Bright Lights: Starring Carrie Fisher and Debbie Reynolds (Alexis Bloom and Fisher Stevens, 2016). This feather-light documentary is mostly valuable in its accidental ability to fulfill the the heartsick desire for affectionate remembrances of Carrie Fisher and Debbie Reynolds following their deaths in December, shockingly arriving with the crack dramatic timing of a veteran pair of performers. Directors Alexis Bloom and Fisher Stevens occasional approach insightful examination of the scalding heat endured by those helplessly drawn to the spotlight, but their hearts don’t really seem invested in probing too far into darker corners. The film might have only a modest purpose, but it serves it well.
Inferno (Roy Ward Baker, 1953). A survival saga with a nasty streak, Inferno was part of the 3D movie craze in the nineteen-fifties, though it doesn’t betray much visual contortion to exploit the technology, at least until it goes a little bonkers at the end. Instead, it’s mostly lean and cunning, telling the story of a tycoon (Robert Ryan) who’s left to die in the desert after breaking his leg, his wife (Rhonda Fleming) and her lover (William Lundigan) hoping for an easy way to knock down on the sides of their problematic love triangle. The wealthy man perseveres, though, cobbling together just enough makeshift tools to her him arduously crawl through his inhospitable surroundings. Given the copyright date of the film, the machinations in Francis Cockrell’s screenplay are surprisingly sound, and Roy Ward Baker directs with a useful restraint and patience. Bleached by sunlight rather than soaked in shadows, the film nonetheless successful adopts the toughened texture of the era’s stronger film noir outings.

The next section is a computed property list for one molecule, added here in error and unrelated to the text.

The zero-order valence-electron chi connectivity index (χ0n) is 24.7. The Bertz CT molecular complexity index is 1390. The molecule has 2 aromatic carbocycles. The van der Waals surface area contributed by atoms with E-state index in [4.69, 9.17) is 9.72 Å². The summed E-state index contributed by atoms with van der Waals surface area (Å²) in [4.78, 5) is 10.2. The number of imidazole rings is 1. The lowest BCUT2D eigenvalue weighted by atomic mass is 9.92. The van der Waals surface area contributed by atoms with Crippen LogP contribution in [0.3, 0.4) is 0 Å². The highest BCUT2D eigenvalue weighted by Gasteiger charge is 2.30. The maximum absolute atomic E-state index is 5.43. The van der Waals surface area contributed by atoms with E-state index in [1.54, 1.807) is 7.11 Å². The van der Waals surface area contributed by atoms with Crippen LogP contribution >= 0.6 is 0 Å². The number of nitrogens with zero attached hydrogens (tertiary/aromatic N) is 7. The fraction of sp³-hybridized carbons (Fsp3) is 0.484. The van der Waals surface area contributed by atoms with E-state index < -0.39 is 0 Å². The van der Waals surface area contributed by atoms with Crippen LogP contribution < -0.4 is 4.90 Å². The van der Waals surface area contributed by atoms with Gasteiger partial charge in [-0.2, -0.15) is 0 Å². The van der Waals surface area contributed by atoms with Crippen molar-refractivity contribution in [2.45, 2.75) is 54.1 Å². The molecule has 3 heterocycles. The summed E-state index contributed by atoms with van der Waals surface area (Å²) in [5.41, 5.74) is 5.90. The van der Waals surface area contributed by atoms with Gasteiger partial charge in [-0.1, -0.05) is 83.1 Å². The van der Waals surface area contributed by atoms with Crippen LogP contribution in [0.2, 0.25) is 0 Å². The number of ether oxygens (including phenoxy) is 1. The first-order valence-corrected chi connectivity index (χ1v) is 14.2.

The Nice Guys (Shane Black, 2016). After a longer succession of fitfully successful cinematic tumbles over the years, Shane Black finally formulates the perfect project for his bloodied bubble gum sensibility. Just the choice of setting his twisty detective story in the sordidness of nineteen-seventies Los Angeles proves to be the missing masterstroke he’s always needed. Russell Crowe and Ryan Gosling play a pair of scruffy gumshoes — at differing levels of officialness and respectability — who reluctantly team up to solve a mystery involving a dead porno actress (Murielle Telio) and a missing girl (Margaret Qualley). Black’s story is devilishly crafty and his direction presents the material with precisely calibrated comic verve. Crowe is an especially engaging presence in the film. He’s added girth in his middle age years, but it’s magically made him lighter and defter than ever before.
The Trial of Vivienne Ware (William K. Howard, 1932). A lurid and delightfully unhinged crime and courtroom drama, this pre-Code film operates with a briskness that suggests everyone involved is rushing so as not to miss an afternoon bus. The title character (Joan Bennett) is accused of killing her fiancé in a fit of jealous rage. The trial unfolds with the requisites twists and turns, but the drama is amped up to operatic absurdity (there are not one but two violent assaults on witnesses as they testify in open court). Adding to the pleasure is a sly commentary on the salacious pleasure the voyeuristic media takes in turning the whole spectacle into bang-bang entertainment.
6 Hours to Live (William Dieterle, 1932). This film has the kind of premise that classic Hollywood scribes could often spin into a feverish wonder. Warner Baxter plays a diplomat from the fictional country of Sylvaria. He’s attending a global trade summit where he’s expected to cast the sole dissenting vote, scuttling a wide-ranging pact. Then he’s murdered. Fortuitously, a slightly kooky scientist (George Marion) has just invented a device that can resurrect the recently deceased, though only for six hours. In that sliver of time, the revived diplomat seeks revenge and delivers the effective veto of the trade deal. It should be unpredictable fun, but the movie is solemn where it should careen, leaving it strangely inert.